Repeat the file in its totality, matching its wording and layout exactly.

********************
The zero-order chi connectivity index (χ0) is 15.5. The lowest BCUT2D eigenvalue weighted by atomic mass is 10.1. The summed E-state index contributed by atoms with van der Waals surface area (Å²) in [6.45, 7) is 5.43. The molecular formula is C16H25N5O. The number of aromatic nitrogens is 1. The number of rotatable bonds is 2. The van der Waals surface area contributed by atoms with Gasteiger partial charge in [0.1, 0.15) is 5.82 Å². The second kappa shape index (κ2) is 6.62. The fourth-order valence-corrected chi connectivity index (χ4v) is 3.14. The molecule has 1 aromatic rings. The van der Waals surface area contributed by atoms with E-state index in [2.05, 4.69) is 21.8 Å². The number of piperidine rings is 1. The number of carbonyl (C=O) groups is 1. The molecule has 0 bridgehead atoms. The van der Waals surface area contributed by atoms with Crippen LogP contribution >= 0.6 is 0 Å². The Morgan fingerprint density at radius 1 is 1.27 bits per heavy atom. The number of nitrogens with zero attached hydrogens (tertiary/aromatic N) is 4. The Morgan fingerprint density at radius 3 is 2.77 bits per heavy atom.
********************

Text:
The zero-order chi connectivity index (χ0) is 15.5. The lowest BCUT2D eigenvalue weighted by atomic mass is 10.1. The summed E-state index contributed by atoms with van der Waals surface area (Å²) in [6.45, 7) is 5.43. The molecular formula is C16H25N5O. The number of aromatic nitrogens is 1. The number of rotatable bonds is 2. The van der Waals surface area contributed by atoms with Gasteiger partial charge in [0.1, 0.15) is 5.82 Å². The second kappa shape index (κ2) is 6.62. The fourth-order valence-corrected chi connectivity index (χ4v) is 3.14. The molecule has 1 aromatic rings. The van der Waals surface area contributed by atoms with E-state index in [2.05, 4.69) is 21.8 Å². The number of piperidine rings is 1. The number of carbonyl (C=O) groups is 1. The molecule has 0 bridgehead atoms. The van der Waals surface area contributed by atoms with Crippen LogP contribution >= 0.6 is 0 Å². The Morgan fingerprint density at radius 1 is 1.27 bits per heavy atom. The number of nitrogens with zero attached hydrogens (tertiary/aromatic N) is 4. The Morgan fingerprint density at radius 3 is 2.77 bits per heavy atom.